It was with great pleasure, not to say humility, that I was asked to judge the 2021 Olga Sinclair Prize for Short Fiction, the results of which were announced this evening. The theme of this year’s competition was ‘Lost’, to be interpreted in any way by the submitting authors, the only limit being the number… Continue reading The 2021 Olga Sinclair Prize for Short Fiction – Judge’s Comments
From the Unthank School of Writing blog, Zoe Bell talks about how our Online Fiction Workshop has helped her grow and shape her novel... Before I attended the Unthank Online Fiction Workshop I thought I could do it on my own: a biology degree and a career at a multinational corporation were adequate preparation for writing historical… Continue reading Student Experiences: Turning an Idea into Reality
I was having had a spot of bother with a rich man’s wife. She was older than me but I didn’t care. I just wanted her, like some strange and terrible drug.
It was the usual story. She’d married young, enticed by the charm of a mature and successful man, and the stability that comes of secure investments. The age gap had not seemed so much when she was twenty and he was fit and fifty.
We were approaching the islands of Madeira, about midway in our journey, the day we lost a man and a horse. The animal belonged to Sheldon-Bond, and he was considerably more put out by its passing than he was that of the human being that accompanied it into the void. The young subaltern remained in a foul humour for the rest of that miserable and ill-omened day, his unfortunate man, Private Dodd, getting the worst of it. I tried to avoid him, as there was already bad blood between us, but this was difficult given the confines of the ship. As he stormed around the deck like a vengeful wraith in a graveyard, I could read the message in his eyes when they connected with my own quite clearly.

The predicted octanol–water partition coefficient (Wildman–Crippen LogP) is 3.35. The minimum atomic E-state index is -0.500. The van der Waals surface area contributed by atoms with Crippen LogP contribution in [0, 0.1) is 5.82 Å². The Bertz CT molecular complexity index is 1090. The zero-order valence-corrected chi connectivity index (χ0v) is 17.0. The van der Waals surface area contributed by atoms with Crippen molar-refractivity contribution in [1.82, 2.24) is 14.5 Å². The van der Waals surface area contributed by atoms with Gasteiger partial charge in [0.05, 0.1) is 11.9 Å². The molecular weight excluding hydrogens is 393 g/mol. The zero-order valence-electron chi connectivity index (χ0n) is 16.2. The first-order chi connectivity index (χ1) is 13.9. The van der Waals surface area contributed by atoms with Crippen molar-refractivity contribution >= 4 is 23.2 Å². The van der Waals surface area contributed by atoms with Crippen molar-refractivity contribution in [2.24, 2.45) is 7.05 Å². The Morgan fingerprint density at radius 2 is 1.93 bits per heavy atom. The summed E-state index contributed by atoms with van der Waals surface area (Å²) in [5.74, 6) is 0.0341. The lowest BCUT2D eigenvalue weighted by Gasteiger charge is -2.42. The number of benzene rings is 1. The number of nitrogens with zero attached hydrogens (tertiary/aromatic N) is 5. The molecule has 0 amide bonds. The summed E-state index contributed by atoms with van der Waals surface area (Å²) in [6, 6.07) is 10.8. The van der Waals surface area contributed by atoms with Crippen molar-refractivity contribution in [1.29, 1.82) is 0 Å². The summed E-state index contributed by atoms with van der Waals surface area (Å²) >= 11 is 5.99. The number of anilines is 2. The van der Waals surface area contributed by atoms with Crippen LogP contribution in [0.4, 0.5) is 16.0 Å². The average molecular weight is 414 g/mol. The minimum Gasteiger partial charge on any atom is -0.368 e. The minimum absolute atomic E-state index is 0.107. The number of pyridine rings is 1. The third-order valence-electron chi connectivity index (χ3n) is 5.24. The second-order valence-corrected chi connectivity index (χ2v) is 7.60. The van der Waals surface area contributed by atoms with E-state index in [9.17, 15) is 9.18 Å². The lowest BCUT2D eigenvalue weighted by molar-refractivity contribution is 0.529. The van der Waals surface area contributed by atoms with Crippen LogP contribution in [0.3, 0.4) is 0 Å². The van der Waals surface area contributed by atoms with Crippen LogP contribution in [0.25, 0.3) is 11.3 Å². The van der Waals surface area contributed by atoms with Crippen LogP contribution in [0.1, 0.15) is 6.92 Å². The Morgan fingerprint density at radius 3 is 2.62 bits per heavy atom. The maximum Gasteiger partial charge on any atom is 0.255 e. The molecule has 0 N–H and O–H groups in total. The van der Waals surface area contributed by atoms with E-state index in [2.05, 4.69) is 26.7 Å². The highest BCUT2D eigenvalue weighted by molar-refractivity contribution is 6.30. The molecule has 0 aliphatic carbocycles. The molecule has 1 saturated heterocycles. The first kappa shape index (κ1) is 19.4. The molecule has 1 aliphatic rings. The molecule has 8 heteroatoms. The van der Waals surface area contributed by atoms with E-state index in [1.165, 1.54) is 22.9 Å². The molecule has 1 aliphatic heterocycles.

It’s one of life’s truisms that reading widely and critically is essential if you're serious about writing. You don’t need a degree in literature to be a critical reader; a lot of it is good, old fashioned common sense, and you’ll have most likely been reading this way naturally for years already, so naturally in fact that you might not be aware that you’re doing it. The next stage, especially if you’re beginning to write your own fiction, is to focus much more consciously on the individual components of narrative structure, and to apply this knowledge to your own writing.
It was the end of the frustrating fifties.
Mary, my mother, heavily pregnant at sixteen, like her mother before her, and just as tragically innocent of the mechanics of her own body, took to the outside toilet suffering from violent stomach cramps. A convulsive eternity later, with a double scream (one of utter terror on Mum’s part and mild surprise on mine), I was born.
‘The thing I love about this job,’ said the soldier, ‘is that you never know where you’ll end up next.’
You and me both, I thought, following him along the deserted seafront. One day you’re doing a bit of freelance journalism, the next you’re on some mysterious Pacific island at the invitation of the owners, all expenses very generously paid. Odd really, given that when I was in the Fleet Street mainstream I was one of their most ardent critics. I shielded my eyes and surveyed a promenade of abandoned cars and looted shops. Off the grid corporate retreats can get pretty weird but I hadn’t seen this one coming.